It is likely there will be a resumption of the trend to less reliance on the UK and European markets in 2014/2015 by New Zealand apple exporters. From 2004/2005 to 2011/2012, consistently better returns in Asia have fueled a trend to replace European markets with ones in Asia. Relatively good pricing in Europe over the last 18 months has halted this trend, but those prices have begun to come under pressure in August through September 2014. The slightly later flowering time for the 2014/2015 crop won’t help exporters aiming to get fruit to Asia as early as possible but may give them a few extra weeks’ leeway to get a better supply and demand balance in Europe. The UK market is featured here to contrast a traditional destination for New Zealand apples with the emerging and developing markets of Asia and the Middle East. There is predictable market access for the fruit. It is price driven and takes the traditional varieties: Braeburn, and the traditional Royal Gala variety. Achieving higher prices has revolved around the Jazz and Pink Lady varieties supplanting the traditional varieties.

NZ pear exports in 2013/2014 have been surprisingly strong. Based on year-to-date shipment data, post has revised its export forecast for 2013/2014 to 5.350 tons. This represents a 19% increase compared to our previous forecast.

South African apple exports totals 459.000 tons based on updated Global Trade Atlas (GTA) data. With 117.000 tons the EU, which is the world’s second largest apple importer, is SA`s traditional market with UK being the biggest individual market. South Africa is a counter-seasonal producer, and is the Southern Hemisphere`s most convenient source for EU importers based on its proximity to the EU, and historical trading patterns, compared to other deciduous exporting countries like New Zealand, Chile, Brazil and Argentina. South Africa has been focusing on diversifying its export markets with expected growth to African markets such as Nigeria, Angola, Kenya, Zambia and Cameroon, and to Asia and the Middle East.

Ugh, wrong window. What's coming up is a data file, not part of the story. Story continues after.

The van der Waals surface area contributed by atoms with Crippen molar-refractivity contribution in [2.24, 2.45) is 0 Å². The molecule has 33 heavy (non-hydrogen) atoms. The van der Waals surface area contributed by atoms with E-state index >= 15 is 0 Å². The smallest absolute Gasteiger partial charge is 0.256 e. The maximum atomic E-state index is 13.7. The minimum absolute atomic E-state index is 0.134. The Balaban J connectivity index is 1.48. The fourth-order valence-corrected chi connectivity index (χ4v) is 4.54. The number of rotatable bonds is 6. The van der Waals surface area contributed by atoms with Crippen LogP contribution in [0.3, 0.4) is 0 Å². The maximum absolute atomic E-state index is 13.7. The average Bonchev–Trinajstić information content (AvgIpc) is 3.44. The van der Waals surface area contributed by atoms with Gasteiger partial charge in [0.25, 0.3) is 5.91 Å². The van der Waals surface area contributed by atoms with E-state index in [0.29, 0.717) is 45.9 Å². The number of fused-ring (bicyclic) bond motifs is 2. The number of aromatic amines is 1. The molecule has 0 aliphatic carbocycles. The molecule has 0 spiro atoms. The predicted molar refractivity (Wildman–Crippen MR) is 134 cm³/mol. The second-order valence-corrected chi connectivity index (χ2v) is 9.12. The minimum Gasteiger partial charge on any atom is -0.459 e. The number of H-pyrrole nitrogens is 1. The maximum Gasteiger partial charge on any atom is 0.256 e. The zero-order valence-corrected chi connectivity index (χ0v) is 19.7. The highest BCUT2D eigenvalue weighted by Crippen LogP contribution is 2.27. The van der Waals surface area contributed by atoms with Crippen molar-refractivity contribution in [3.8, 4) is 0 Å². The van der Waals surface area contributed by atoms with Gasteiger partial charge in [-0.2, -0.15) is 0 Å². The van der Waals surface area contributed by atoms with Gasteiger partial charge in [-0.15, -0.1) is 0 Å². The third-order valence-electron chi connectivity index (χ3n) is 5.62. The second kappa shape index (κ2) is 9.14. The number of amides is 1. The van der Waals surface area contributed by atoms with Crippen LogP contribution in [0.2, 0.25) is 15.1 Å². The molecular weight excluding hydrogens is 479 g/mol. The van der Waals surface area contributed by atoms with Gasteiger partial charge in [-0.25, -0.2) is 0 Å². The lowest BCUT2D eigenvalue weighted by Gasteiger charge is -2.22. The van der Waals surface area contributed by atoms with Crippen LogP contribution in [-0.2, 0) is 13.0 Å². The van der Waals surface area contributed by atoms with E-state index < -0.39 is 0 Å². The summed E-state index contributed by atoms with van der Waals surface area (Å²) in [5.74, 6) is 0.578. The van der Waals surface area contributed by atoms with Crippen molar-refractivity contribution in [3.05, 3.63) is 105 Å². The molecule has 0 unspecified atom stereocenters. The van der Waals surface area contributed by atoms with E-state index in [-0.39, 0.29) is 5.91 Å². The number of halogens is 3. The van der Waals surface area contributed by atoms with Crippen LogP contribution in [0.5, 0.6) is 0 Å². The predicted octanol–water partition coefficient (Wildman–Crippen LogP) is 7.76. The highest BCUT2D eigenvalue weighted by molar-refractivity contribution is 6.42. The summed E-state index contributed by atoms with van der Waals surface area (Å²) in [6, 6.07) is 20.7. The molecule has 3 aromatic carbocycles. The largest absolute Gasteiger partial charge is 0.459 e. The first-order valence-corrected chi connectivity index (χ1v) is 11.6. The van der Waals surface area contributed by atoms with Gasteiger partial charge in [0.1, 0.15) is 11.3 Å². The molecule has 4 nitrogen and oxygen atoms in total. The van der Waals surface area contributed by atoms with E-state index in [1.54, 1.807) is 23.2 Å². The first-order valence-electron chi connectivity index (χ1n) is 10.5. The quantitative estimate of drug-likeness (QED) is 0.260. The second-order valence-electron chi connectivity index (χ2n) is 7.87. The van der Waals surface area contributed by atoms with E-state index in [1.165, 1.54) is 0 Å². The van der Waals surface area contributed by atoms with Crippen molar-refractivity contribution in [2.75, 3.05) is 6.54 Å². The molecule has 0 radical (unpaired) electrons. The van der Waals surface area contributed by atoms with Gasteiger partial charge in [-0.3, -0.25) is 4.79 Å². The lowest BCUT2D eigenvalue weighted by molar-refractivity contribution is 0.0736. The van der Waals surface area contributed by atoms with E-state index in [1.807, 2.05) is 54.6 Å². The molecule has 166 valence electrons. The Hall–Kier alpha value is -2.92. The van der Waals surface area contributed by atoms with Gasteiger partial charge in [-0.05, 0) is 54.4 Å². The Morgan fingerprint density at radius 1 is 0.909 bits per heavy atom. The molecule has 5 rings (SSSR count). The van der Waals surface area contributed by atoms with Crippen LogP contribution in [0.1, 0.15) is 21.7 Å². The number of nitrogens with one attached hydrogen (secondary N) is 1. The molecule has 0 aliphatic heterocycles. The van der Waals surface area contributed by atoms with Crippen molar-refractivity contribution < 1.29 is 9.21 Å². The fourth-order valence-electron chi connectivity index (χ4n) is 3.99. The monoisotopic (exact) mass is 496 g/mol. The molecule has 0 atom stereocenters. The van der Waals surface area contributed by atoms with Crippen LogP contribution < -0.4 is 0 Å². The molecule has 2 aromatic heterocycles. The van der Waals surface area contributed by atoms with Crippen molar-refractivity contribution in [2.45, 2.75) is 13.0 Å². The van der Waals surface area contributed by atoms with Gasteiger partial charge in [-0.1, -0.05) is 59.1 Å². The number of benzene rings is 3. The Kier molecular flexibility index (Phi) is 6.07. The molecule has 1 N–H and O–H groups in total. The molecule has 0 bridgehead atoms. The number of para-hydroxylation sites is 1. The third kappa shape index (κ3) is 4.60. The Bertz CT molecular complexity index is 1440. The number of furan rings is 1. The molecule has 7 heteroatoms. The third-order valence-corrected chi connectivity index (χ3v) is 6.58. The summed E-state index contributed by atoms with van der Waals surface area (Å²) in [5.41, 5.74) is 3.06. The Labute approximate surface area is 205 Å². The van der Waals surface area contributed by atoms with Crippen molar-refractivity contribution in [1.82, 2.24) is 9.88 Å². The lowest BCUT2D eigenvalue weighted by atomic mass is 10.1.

Production forecast for the 2014/2015 of the apple crop (1% increase to 910.000 tons), pears (3% increase to 390.000 tons) are good based on normal growing conditions following hail and rainfall damage at the end of December 2013. Post forecasts that the increase in apple, pear production, and the weak Rand/US$ exchange rate, will also result in increases in apple exports (3% increase to 390.000 tons), pears exports (2% to 225.000 tons) in the 2014/15 marketing year.


Click here to see map of EU-28 apple suppliers